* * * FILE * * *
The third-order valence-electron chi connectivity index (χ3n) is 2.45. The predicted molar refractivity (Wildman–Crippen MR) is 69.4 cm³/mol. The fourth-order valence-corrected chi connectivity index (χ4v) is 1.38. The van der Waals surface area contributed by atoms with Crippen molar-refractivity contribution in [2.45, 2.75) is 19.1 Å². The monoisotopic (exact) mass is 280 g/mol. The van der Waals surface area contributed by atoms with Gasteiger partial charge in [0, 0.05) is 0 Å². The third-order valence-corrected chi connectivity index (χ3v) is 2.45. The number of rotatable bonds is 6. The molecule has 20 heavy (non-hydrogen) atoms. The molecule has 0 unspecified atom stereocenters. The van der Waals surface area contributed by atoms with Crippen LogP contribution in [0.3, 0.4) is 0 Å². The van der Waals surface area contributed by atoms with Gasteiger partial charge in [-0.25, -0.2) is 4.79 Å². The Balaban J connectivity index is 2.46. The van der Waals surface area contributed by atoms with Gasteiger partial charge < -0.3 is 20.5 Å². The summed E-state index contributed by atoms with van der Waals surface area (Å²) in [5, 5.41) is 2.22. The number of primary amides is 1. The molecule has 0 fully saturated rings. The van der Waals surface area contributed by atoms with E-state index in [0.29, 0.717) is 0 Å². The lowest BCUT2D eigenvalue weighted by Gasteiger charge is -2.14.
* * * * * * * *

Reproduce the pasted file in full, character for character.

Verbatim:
The third-order valence-electron chi connectivity index (χ3n) is 2.45. The predicted molar refractivity (Wildman–Crippen MR) is 69.4 cm³/mol. The fourth-order valence-corrected chi connectivity index (χ4v) is 1.38. The van der Waals surface area contributed by atoms with Crippen molar-refractivity contribution in [2.45, 2.75) is 19.1 Å². The monoisotopic (exact) mass is 280 g/mol. The van der Waals surface area contributed by atoms with Gasteiger partial charge in [0, 0.05) is 0 Å². The third-order valence-corrected chi connectivity index (χ3v) is 2.45. The number of rotatable bonds is 6. The molecule has 20 heavy (non-hydrogen) atoms. The molecule has 0 unspecified atom stereocenters. The van der Waals surface area contributed by atoms with Crippen LogP contribution in [0.3, 0.4) is 0 Å². The van der Waals surface area contributed by atoms with Gasteiger partial charge in [-0.25, -0.2) is 4.79 Å². The Balaban J connectivity index is 2.46. The van der Waals surface area contributed by atoms with Gasteiger partial charge < -0.3 is 20.5 Å². The summed E-state index contributed by atoms with van der Waals surface area (Å²) in [5, 5.41) is 2.22. The number of primary amides is 1. The molecule has 0 fully saturated rings. The van der Waals surface area contributed by atoms with E-state index in [0.29, 0.717) is 0 Å². The lowest BCUT2D eigenvalue weighted by Gasteiger charge is -2.14.